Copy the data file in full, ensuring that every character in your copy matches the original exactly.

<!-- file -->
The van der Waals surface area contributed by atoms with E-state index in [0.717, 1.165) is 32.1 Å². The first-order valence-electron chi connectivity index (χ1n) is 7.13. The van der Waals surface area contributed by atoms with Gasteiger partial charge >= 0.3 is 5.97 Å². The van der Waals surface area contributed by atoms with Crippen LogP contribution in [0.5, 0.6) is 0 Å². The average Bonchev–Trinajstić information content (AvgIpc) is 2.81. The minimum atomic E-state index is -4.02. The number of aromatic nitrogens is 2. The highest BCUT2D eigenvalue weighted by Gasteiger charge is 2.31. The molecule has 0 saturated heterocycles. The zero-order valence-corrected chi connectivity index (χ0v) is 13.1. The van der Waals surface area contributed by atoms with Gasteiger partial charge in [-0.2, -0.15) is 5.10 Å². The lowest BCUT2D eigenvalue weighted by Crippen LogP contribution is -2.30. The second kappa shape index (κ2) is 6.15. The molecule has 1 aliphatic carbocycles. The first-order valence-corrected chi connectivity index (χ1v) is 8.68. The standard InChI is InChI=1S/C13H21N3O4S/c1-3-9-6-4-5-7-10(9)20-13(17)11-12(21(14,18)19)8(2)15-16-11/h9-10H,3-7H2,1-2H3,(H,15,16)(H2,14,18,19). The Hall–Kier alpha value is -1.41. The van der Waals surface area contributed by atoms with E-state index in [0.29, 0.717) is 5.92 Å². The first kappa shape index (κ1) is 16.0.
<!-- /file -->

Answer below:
The van der Waals surface area contributed by atoms with E-state index in [0.717, 1.165) is 32.1 Å². The first-order valence-electron chi connectivity index (χ1n) is 7.13. The van der Waals surface area contributed by atoms with Gasteiger partial charge >= 0.3 is 5.97 Å². The van der Waals surface area contributed by atoms with Crippen LogP contribution in [0.5, 0.6) is 0 Å². The average Bonchev–Trinajstić information content (AvgIpc) is 2.81. The minimum atomic E-state index is -4.02. The number of aromatic nitrogens is 2. The highest BCUT2D eigenvalue weighted by Gasteiger charge is 2.31. The molecule has 0 saturated heterocycles. The zero-order valence-corrected chi connectivity index (χ0v) is 13.1. The van der Waals surface area contributed by atoms with Gasteiger partial charge in [-0.2, -0.15) is 5.10 Å². The lowest BCUT2D eigenvalue weighted by Crippen LogP contribution is -2.30. The second kappa shape index (κ2) is 6.15. The molecule has 1 aliphatic carbocycles. The first-order valence-corrected chi connectivity index (χ1v) is 8.68. The standard InChI is InChI=1S/C13H21N3O4S/c1-3-9-6-4-5-7-10(9)20-13(17)11-12(21(14,18)19)8(2)15-16-11/h9-10H,3-7H2,1-2H3,(H,15,16)(H2,14,18,19). The Hall–Kier alpha value is -1.41. The van der Waals surface area contributed by atoms with E-state index in [0.29, 0.717) is 5.92 Å². The first kappa shape index (κ1) is 16.0.